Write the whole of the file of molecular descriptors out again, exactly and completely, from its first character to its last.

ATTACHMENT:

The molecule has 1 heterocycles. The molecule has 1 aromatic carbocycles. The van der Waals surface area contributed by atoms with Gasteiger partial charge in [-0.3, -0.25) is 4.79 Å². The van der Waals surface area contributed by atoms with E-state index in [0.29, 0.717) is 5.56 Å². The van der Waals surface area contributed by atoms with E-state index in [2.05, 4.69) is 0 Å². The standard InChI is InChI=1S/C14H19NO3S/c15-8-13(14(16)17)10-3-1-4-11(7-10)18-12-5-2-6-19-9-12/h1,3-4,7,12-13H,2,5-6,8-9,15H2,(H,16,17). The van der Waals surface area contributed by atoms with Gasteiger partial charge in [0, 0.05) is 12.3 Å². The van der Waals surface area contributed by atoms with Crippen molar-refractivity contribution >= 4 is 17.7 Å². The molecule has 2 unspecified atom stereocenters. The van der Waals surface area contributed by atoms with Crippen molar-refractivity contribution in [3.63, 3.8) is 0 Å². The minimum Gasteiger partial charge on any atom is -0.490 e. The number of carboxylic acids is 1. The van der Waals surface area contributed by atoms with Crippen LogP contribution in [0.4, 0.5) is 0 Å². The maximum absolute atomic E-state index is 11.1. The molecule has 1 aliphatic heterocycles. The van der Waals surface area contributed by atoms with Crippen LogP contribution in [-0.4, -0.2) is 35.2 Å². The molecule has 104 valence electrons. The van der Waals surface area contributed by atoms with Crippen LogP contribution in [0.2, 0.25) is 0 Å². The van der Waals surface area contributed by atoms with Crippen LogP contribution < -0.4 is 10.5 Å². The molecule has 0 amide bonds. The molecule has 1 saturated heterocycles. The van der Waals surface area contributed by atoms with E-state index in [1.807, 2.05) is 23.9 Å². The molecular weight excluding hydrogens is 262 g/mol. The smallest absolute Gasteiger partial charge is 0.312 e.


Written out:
The molecule has 1 heterocycles. The molecule has 1 aromatic carbocycles. The van der Waals surface area contributed by atoms with Gasteiger partial charge in [-0.3, -0.25) is 4.79 Å². The van der Waals surface area contributed by atoms with E-state index in [0.29, 0.717) is 5.56 Å². The van der Waals surface area contributed by atoms with E-state index in [2.05, 4.69) is 0 Å². The standard InChI is InChI=1S/C14H19NO3S/c15-8-13(14(16)17)10-3-1-4-11(7-10)18-12-5-2-6-19-9-12/h1,3-4,7,12-13H,2,5-6,8-9,15H2,(H,16,17). The van der Waals surface area contributed by atoms with Gasteiger partial charge in [0, 0.05) is 12.3 Å². The van der Waals surface area contributed by atoms with Crippen molar-refractivity contribution >= 4 is 17.7 Å². The molecule has 2 unspecified atom stereocenters. The van der Waals surface area contributed by atoms with Crippen molar-refractivity contribution in [3.63, 3.8) is 0 Å². The minimum Gasteiger partial charge on any atom is -0.490 e. The number of carboxylic acids is 1. The van der Waals surface area contributed by atoms with Crippen LogP contribution in [0.4, 0.5) is 0 Å². The maximum absolute atomic E-state index is 11.1. The molecule has 1 aliphatic heterocycles. The van der Waals surface area contributed by atoms with Crippen LogP contribution in [-0.4, -0.2) is 35.2 Å². The molecule has 104 valence electrons. The van der Waals surface area contributed by atoms with Crippen LogP contribution in [0.2, 0.25) is 0 Å². The van der Waals surface area contributed by atoms with Crippen LogP contribution < -0.4 is 10.5 Å². The molecule has 0 amide bonds. The molecule has 1 saturated heterocycles. The van der Waals surface area contributed by atoms with E-state index in [1.807, 2.05) is 23.9 Å². The molecular weight excluding hydrogens is 262 g/mol. The smallest absolute Gasteiger partial charge is 0.312 e.